File Download

There are no files associated with this item.

  Links for fulltext
     (May Require Subscription)
Supplementary

Article: Transport Resilience: The Occupy Central Movement in Hong Kong from Another Perspective

TitleTransport Resilience: The Occupy Central Movement in Hong Kong from Another Perspective
Authors
KeywordsContingency management
Human disruptions
Occupy Central Movement
System responses
Transport resilience
Issue Date2017
PublisherPergamon. The Journal's web site is located at http://www.elsevier.com/locate/tra
Citation
Transportation Research Part A: Policy & Practice, 2017, v. 106, p. 100-115 How to Cite?
AbstractThis paper looks at the Occupy Central Movement (OCM) in Hong Kong from an innovative and understudied angle of transport resilience. With the OCM as a shock event, subsequent responses may be conceptualised as having three different phases. Phases One and Two refer to chaos at an adverse event's initial outbreak, and the subsequent state of flux. Phase Three may or may not exist; it sets in when people in the society accept these adaptations as longer-term arrangements. Fragmented data and information about the severe disruptions and ensuing changes of the transport system during and after this shock event have been carefully assembled and systematically analysed in relation to the actions and adaptations made by the Government, the industry and the general public. With increasing urbanisation, all stakeholders, including city governments, the industry and the general public, need to be more prepared for large-scale disruptions caused not just by natural hazards but also human beings. Government actions alone are not sufficient. Speedy and concerted responses of the industry are indispensable in achieving transport resilience. Effective dissemination of information through different channels is critical. Moreover, there needs to be concrete steps towards establishing Key Resilience Performance Indicators for cities, covering both the hardware and software components of a transport system. © 2017 Elsevier Ltd
Persistent Identifierhttp://hdl.handle.net/10722/245416
ISSN
2017 Impact Factor: 3.026
2015 SCImago Journal Rankings: 1.810
ISI Accession Number ID

 

DC FieldValueLanguage
dc.contributor.authorLoo, BPY-
dc.contributor.authorLeung, YK-
dc.date.accessioned2017-09-18T02:10:22Z-
dc.date.available2017-09-18T02:10:22Z-
dc.date.issued2017-
dc.identifier.citationTransportation Research Part A: Policy & Practice, 2017, v. 106, p. 100-115-
dc.identifier.issn0965-8564-
dc.identifier.urihttp://hdl.handle.net/10722/245416-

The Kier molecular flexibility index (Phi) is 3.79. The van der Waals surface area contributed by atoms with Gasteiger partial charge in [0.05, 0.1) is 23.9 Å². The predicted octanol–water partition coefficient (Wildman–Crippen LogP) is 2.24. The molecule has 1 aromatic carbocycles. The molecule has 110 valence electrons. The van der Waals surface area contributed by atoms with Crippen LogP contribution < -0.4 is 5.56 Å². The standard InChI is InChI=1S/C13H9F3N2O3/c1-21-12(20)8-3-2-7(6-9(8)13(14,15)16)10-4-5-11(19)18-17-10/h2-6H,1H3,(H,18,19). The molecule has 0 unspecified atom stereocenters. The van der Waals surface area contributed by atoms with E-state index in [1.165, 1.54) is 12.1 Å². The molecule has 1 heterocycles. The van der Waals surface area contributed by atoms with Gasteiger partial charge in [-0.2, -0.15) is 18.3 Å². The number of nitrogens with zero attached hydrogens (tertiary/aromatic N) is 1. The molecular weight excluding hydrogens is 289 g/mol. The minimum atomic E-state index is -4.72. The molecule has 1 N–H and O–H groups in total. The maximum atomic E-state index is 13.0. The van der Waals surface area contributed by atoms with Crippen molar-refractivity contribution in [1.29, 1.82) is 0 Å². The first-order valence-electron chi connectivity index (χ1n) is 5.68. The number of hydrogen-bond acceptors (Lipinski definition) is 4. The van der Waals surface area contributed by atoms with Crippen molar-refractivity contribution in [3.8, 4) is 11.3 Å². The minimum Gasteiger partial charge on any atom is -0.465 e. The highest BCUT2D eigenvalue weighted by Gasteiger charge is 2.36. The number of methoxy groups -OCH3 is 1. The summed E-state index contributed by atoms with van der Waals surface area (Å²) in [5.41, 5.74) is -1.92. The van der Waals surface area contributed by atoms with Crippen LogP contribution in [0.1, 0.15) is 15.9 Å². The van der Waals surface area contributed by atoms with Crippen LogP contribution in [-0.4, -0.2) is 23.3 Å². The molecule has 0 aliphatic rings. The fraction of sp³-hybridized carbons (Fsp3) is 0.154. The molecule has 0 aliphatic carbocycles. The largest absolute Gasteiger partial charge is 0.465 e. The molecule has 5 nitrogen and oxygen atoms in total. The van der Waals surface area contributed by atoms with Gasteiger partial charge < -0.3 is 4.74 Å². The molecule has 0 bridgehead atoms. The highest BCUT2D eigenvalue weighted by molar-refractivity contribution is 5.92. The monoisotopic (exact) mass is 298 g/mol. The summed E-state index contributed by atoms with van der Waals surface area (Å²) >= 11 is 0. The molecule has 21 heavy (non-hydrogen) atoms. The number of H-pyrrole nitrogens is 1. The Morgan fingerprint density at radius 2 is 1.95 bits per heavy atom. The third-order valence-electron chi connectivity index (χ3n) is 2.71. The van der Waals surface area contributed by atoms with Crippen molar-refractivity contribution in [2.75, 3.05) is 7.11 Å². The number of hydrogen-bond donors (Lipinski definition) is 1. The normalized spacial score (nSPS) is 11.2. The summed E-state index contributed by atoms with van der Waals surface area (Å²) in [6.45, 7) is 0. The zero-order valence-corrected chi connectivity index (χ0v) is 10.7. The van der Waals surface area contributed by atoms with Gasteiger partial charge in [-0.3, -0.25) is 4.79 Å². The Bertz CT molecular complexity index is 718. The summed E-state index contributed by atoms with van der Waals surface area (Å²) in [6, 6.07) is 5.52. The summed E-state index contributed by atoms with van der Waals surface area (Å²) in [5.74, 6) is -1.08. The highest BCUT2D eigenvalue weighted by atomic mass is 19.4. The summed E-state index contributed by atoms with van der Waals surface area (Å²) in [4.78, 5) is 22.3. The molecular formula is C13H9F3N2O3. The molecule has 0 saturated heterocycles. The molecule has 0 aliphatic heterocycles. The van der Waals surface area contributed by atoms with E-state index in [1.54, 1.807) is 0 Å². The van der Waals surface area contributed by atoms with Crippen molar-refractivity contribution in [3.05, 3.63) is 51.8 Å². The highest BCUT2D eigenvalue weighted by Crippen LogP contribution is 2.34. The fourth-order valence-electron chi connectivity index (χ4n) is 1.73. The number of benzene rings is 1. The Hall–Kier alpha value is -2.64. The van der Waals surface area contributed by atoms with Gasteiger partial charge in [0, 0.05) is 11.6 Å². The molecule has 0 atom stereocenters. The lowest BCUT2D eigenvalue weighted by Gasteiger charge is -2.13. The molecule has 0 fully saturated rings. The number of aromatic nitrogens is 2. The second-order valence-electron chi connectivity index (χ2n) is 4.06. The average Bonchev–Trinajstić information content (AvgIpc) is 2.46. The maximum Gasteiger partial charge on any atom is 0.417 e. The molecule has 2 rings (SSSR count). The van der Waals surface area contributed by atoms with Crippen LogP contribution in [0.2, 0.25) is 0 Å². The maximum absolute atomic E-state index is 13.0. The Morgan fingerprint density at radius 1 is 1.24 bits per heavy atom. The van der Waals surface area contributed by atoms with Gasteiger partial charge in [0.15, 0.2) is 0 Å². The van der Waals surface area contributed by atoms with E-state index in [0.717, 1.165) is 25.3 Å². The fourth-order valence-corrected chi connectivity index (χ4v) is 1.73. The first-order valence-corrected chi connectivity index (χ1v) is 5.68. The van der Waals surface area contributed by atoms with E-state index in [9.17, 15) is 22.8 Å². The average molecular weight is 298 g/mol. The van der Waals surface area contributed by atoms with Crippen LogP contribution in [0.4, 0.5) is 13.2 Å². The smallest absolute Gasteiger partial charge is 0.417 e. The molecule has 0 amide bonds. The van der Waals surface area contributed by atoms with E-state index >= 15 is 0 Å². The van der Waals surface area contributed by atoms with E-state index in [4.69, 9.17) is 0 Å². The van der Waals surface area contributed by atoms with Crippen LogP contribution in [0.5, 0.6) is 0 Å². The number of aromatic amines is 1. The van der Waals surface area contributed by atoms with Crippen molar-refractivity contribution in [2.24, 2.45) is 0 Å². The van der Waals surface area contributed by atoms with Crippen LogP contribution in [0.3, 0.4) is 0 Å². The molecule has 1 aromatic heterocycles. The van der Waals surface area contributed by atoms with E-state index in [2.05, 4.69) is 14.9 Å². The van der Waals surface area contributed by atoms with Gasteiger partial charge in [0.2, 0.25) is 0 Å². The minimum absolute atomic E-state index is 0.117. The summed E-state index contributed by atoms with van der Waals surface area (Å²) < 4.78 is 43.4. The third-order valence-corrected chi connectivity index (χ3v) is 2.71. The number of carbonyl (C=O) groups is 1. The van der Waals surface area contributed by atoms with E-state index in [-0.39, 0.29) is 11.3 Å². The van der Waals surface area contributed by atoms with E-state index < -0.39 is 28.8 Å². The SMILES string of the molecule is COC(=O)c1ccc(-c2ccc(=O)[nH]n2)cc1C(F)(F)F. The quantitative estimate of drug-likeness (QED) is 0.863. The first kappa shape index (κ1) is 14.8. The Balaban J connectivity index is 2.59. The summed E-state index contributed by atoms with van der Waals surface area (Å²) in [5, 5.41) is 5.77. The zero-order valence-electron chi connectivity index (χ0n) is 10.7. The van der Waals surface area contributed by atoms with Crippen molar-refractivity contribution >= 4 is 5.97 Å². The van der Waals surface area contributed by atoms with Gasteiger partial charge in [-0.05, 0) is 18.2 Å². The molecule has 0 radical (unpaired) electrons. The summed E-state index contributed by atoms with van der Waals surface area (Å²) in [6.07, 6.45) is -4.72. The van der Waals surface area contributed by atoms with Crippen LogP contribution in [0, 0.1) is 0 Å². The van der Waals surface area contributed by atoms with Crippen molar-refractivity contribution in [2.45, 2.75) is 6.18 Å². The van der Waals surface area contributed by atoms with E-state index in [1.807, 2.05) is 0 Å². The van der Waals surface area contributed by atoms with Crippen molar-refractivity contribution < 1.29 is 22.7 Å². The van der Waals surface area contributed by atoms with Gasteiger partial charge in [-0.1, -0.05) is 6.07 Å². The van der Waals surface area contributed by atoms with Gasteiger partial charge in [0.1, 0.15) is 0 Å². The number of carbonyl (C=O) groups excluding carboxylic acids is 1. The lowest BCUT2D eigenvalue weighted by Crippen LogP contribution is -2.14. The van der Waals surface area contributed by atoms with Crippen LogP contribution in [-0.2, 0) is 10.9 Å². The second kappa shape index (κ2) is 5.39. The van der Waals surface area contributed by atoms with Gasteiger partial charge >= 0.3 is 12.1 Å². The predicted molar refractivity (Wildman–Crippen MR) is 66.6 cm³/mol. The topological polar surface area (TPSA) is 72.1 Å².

dc.description.abstractThis paper looks at the Occupy Central Movement (OCM) in Hong Kong from an innovative and understudied angle of transport resilience. With the OCM as a shock event, subsequent responses may be conceptualised as having three different phases. Phases One and Two refer to chaos at an adverse event's initial outbreak, and the subsequent state of flux. Phase Three may or may not exist; it sets in when people in the society accept these adaptations as longer-term arrangements. Fragmented data and information about the severe disruptions and ensuing changes of the transport system during and after this shock event have been carefully assembled and systematically analysed in relation to the actions and adaptations made by the Government, the industry and the general public. With increasing urbanisation, all stakeholders, including city governments, the industry and the general public, need to be more prepared for large-scale disruptions caused not just by natural hazards but also human beings. Government actions alone are not sufficient. Speedy and concerted responses of the industry are indispensable in achieving transport resilience. Effective dissemination of information through different channels is critical. Moreover, there needs to be concrete steps towards establishing Key Resilience Performance Indicators for cities, covering both the hardware and software components of a transport system. © 2017 Elsevier Ltd-
dc.languageeng-
dc.publisherPergamon. The Journal's web site is located at http://www.elsevier.com/locate/tra-
dc.relation.ispartofTransportation Research Part A: Policy & Practice-
dc.rightsPosting accepted manuscript (postprint): © <year>. This manuscript version is made available under the CC-BY-NC-ND 4.0 license http://creativecommons.org/licenses/by-nc-nd/4.0/-
dc.subjectContingency management-
dc.subjectHuman disruptions-
dc.subjectOccupy Central Movement-
dc.subjectSystem responses-
dc.subjectTransport resilience-
dc.titleTransport Resilience: The Occupy Central Movement in Hong Kong from Another Perspective-
dc.typeArticle-
dc.identifier.emailLoo, BPY: bpyloo@hku.hk-
dc.identifier.authorityLoo, BPY=rp00608-
dc.identifier.doi10.1016/j.tra.2017.09.003-
dc.identifier.scopuseid_2-s2.0-85034074326-
dc.identifier.hkuros278157-
dc.identifier.hkuros283986-
dc.identifier.volume106-
dc.identifier.spage100-
dc.identifier.epage115-
dc.identifier.isiWOS:000417659500008-
dc.publisher.placeUnited Kingdom-

Export via OAI-PMH Interface in XML Formats


OR


Export to Other Non-XML Formats